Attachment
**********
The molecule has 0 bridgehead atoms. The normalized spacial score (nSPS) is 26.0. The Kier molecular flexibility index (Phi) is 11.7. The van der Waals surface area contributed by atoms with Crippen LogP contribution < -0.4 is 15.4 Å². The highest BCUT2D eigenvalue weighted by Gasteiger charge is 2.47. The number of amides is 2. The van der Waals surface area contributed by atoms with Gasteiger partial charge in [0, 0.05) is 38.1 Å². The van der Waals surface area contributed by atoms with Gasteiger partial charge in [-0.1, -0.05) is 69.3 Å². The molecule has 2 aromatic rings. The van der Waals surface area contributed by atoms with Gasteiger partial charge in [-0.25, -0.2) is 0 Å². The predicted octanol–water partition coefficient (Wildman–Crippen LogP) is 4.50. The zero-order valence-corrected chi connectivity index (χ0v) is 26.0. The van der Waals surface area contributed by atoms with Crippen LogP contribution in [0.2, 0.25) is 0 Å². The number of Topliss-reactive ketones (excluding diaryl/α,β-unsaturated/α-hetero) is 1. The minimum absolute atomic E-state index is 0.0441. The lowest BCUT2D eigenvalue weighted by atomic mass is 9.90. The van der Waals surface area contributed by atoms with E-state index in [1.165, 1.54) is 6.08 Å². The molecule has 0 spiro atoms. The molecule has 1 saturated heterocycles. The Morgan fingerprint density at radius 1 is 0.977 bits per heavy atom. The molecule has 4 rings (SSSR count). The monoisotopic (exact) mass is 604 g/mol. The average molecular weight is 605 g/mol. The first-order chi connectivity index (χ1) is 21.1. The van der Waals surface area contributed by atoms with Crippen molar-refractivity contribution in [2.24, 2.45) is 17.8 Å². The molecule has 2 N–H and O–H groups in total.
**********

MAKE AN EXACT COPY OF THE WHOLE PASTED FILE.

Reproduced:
The molecule has 0 bridgehead atoms. The normalized spacial score (nSPS) is 26.0. The Kier molecular flexibility index (Phi) is 11.7. The van der Waals surface area contributed by atoms with Crippen LogP contribution < -0.4 is 15.4 Å². The highest BCUT2D eigenvalue weighted by Gasteiger charge is 2.47. The number of amides is 2. The van der Waals surface area contributed by atoms with Gasteiger partial charge in [0, 0.05) is 38.1 Å². The van der Waals surface area contributed by atoms with Gasteiger partial charge in [-0.1, -0.05) is 69.3 Å². The molecule has 2 aromatic rings. The van der Waals surface area contributed by atoms with Gasteiger partial charge in [-0.25, -0.2) is 0 Å². The predicted octanol–water partition coefficient (Wildman–Crippen LogP) is 4.50. The zero-order valence-corrected chi connectivity index (χ0v) is 26.0. The van der Waals surface area contributed by atoms with Crippen LogP contribution in [0.2, 0.25) is 0 Å². The number of Topliss-reactive ketones (excluding diaryl/α,β-unsaturated/α-hetero) is 1. The minimum absolute atomic E-state index is 0.0441. The lowest BCUT2D eigenvalue weighted by atomic mass is 9.90. The van der Waals surface area contributed by atoms with E-state index in [1.165, 1.54) is 6.08 Å². The molecule has 0 spiro atoms. The molecule has 1 saturated heterocycles. The Morgan fingerprint density at radius 1 is 0.977 bits per heavy atom. The molecule has 4 rings (SSSR count). The monoisotopic (exact) mass is 604 g/mol. The average molecular weight is 605 g/mol. The first-order chi connectivity index (χ1) is 21.1. The van der Waals surface area contributed by atoms with Crippen molar-refractivity contribution in [2.24, 2.45) is 17.8 Å². The molecule has 2 N–H and O–H groups in total.